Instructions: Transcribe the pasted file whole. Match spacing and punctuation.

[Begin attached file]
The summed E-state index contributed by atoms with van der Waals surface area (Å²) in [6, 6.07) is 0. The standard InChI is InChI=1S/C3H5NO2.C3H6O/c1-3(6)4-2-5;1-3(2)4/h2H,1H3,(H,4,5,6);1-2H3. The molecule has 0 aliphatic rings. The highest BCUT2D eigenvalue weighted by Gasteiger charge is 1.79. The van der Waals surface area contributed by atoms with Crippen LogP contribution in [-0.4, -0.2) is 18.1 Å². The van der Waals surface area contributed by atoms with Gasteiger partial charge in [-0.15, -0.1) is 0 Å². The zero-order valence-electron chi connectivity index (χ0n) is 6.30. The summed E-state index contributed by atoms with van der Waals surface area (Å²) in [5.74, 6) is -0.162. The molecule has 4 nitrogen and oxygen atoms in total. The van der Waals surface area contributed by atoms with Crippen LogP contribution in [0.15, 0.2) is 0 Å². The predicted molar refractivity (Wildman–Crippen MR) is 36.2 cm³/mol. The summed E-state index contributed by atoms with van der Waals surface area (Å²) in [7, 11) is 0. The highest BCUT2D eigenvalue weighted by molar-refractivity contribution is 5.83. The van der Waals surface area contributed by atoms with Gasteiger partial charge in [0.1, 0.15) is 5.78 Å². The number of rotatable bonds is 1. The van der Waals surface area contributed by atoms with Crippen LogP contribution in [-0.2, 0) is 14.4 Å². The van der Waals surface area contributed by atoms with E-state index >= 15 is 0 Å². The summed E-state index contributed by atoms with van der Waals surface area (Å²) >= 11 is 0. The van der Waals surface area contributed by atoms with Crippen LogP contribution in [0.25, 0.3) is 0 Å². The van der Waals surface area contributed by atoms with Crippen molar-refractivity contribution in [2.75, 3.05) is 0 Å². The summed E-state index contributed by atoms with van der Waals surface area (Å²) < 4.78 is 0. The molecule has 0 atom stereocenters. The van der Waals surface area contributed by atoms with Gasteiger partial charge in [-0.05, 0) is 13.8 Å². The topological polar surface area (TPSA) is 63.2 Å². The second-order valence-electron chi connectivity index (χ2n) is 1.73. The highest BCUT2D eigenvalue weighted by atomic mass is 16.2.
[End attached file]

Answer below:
The summed E-state index contributed by atoms with van der Waals surface area (Å²) in [6, 6.07) is 0. The standard InChI is InChI=1S/C3H5NO2.C3H6O/c1-3(6)4-2-5;1-3(2)4/h2H,1H3,(H,4,5,6);1-2H3. The molecule has 0 aliphatic rings. The highest BCUT2D eigenvalue weighted by Gasteiger charge is 1.79. The van der Waals surface area contributed by atoms with Crippen LogP contribution in [-0.4, -0.2) is 18.1 Å². The van der Waals surface area contributed by atoms with Gasteiger partial charge in [-0.15, -0.1) is 0 Å². The zero-order valence-electron chi connectivity index (χ0n) is 6.30. The summed E-state index contributed by atoms with van der Waals surface area (Å²) in [5.74, 6) is -0.162. The molecule has 4 nitrogen and oxygen atoms in total. The van der Waals surface area contributed by atoms with Crippen LogP contribution in [0.15, 0.2) is 0 Å². The predicted molar refractivity (Wildman–Crippen MR) is 36.2 cm³/mol. The summed E-state index contributed by atoms with van der Waals surface area (Å²) in [7, 11) is 0. The highest BCUT2D eigenvalue weighted by molar-refractivity contribution is 5.83. The van der Waals surface area contributed by atoms with Gasteiger partial charge in [0.1, 0.15) is 5.78 Å². The number of rotatable bonds is 1. The van der Waals surface area contributed by atoms with Crippen LogP contribution in [-0.2, 0) is 14.4 Å². The van der Waals surface area contributed by atoms with E-state index >= 15 is 0 Å². The summed E-state index contributed by atoms with van der Waals surface area (Å²) >= 11 is 0. The van der Waals surface area contributed by atoms with Crippen LogP contribution in [0.25, 0.3) is 0 Å². The van der Waals surface area contributed by atoms with Crippen molar-refractivity contribution in [2.75, 3.05) is 0 Å². The summed E-state index contributed by atoms with van der Waals surface area (Å²) < 4.78 is 0. The molecule has 0 atom stereocenters. The van der Waals surface area contributed by atoms with Gasteiger partial charge in [-0.05, 0) is 13.8 Å². The topological polar surface area (TPSA) is 63.2 Å². The second-order valence-electron chi connectivity index (χ2n) is 1.73. The highest BCUT2D eigenvalue weighted by atomic mass is 16.2.